Although the word "feminism" had been used during the mid-19th century as a synonym for "femininity," it was first used to describe a political movement in 1894, when a British newspaper warned of "feminists" who had begun to achieve power in the French legislature.
Feminism is generally broken down into several historical "waves":
- First-wave feminism, which lasted from the 18th century until World War II and was centered on securing basic civil rights, such as the right to vote and to own property ;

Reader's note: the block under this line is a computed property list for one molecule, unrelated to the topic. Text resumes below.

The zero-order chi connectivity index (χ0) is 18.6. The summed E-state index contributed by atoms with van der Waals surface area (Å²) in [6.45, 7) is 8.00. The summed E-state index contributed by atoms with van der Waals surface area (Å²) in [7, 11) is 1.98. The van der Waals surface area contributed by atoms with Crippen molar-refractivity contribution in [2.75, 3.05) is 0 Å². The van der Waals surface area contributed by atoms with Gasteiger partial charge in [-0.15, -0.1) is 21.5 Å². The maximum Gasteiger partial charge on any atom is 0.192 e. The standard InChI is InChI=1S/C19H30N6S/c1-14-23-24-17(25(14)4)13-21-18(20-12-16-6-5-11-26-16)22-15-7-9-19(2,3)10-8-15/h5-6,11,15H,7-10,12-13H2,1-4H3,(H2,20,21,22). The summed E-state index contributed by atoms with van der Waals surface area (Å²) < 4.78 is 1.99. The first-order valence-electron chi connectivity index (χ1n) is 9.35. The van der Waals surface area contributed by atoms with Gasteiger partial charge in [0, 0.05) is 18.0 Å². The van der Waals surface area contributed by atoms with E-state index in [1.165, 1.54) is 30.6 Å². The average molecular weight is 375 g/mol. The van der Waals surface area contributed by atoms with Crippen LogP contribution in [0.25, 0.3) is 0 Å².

- Second-wave feminism, which lasted from the end of World War II until the defeat of the Equal Rights Amendment (ERA) in the 1980s and centered on achieving equality in the workplace, protecting reproductive choice, and attempting to pass the ERA ; and
- Third-wave feminism, which incorporates racial justice, LGBT rights, and class oppression into the feminist worldview and seeks real, practical equality for all women.
- Liberal feminism, which seeks equal rights through policy change but does not focus on cultural issues ;
- Radical feminism, which seeks the abolition of gender as we know it ; and
- Cultural feminism, which seeks to establish competing female power structures, traditions, and norms.